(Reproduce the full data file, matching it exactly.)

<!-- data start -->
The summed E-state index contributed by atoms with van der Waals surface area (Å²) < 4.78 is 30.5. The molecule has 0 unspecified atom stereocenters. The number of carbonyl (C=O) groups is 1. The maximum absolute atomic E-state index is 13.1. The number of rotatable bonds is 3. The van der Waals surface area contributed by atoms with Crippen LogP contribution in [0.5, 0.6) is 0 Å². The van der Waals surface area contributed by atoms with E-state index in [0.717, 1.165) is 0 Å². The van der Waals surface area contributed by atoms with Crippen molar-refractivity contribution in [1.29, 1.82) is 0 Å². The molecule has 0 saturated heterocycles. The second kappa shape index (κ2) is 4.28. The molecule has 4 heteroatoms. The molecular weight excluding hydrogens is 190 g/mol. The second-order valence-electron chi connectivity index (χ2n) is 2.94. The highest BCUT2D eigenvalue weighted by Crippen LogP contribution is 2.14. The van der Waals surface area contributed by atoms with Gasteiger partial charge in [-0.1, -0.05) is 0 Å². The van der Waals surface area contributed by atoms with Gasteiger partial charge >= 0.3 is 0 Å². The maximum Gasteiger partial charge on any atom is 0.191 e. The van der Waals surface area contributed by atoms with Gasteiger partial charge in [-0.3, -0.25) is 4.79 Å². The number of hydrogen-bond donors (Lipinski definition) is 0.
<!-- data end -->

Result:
The summed E-state index contributed by atoms with van der Waals surface area (Å²) < 4.78 is 30.5. The molecule has 0 unspecified atom stereocenters. The number of carbonyl (C=O) groups is 1. The maximum absolute atomic E-state index is 13.1. The number of rotatable bonds is 3. The van der Waals surface area contributed by atoms with Crippen LogP contribution in [0.5, 0.6) is 0 Å². The van der Waals surface area contributed by atoms with E-state index in [0.717, 1.165) is 0 Å². The van der Waals surface area contributed by atoms with Crippen molar-refractivity contribution in [1.29, 1.82) is 0 Å². The molecule has 0 saturated heterocycles. The second kappa shape index (κ2) is 4.28. The molecule has 4 heteroatoms. The molecular weight excluding hydrogens is 190 g/mol. The second-order valence-electron chi connectivity index (χ2n) is 2.94. The highest BCUT2D eigenvalue weighted by Crippen LogP contribution is 2.14. The van der Waals surface area contributed by atoms with Gasteiger partial charge in [-0.1, -0.05) is 0 Å². The van der Waals surface area contributed by atoms with Gasteiger partial charge >= 0.3 is 0 Å². The maximum Gasteiger partial charge on any atom is 0.191 e. The van der Waals surface area contributed by atoms with Gasteiger partial charge in [-0.3, -0.25) is 4.79 Å². The number of hydrogen-bond donors (Lipinski definition) is 0.